This could signal tensions between ISIS-minded militants from mainland Egypt, who want to attack the international force; and the leadership of Sinai State, which grew out of the primarily-Bedouin ABM and recognize the importance of the MFO for local interests—especially Bedouin employment. Despite Bedouin interests, the threat to the MFO continues to grow. On September 3, 2015, two Fijian and four US troops were injured by two IEDs on a road near an isolated North Sinai checkpoint. Sinai State’s downing of a Russian passenger plane in October demonstrated the clearest sign yet that ISIS’s Sinai branch would retaliate for operations by the anti-ISIS coalition, in which seven of the MFO’s twelve contributing states are participants.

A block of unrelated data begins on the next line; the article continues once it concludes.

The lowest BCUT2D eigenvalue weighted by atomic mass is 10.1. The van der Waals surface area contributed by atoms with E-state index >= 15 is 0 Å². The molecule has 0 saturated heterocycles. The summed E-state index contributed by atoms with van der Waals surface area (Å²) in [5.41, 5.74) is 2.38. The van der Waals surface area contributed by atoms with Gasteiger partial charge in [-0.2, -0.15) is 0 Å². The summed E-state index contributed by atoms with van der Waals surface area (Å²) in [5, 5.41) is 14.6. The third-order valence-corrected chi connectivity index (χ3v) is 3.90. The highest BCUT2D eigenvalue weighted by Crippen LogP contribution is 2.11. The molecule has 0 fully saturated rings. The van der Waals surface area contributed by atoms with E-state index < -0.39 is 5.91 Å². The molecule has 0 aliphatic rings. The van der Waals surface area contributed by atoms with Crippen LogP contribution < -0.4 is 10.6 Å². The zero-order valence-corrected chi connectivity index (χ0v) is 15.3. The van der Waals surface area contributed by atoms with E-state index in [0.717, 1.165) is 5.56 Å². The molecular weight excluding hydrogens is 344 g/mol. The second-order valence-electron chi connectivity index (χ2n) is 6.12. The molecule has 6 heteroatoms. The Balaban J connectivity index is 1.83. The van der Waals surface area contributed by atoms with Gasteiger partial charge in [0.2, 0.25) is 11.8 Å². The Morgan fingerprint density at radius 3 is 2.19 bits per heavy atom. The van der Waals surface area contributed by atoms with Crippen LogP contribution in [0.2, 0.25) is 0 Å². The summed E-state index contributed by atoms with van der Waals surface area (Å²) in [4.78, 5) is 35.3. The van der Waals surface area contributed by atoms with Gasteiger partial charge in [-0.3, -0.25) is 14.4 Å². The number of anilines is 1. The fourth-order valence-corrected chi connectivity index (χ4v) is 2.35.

US forces not abandoning the MFO, or North Sinai
To lower risk to the MFO, the organization began moving duties out of North Camp that are not essential to observer operations. As logistical and administrative jobs move to South Camp, the US and international troops carrying out those roles necessarily will too.
At the same time, an Obama administration review and discussions with the governments of Israel and Egypt may result in some civilians being relieved of their monitoring duties, which would decrease the troop strength necessary to protect those civilian observers. However, as long as US allies Israel and Egypt view an MFO presence as essential, US troops and civilian observers will likely remain in the Sinai's volatile north.
Zack Gold is a Nonresident Fellow with the Rafik Hariri Center for the Middle East. Follow him on Twitter: @ZLGold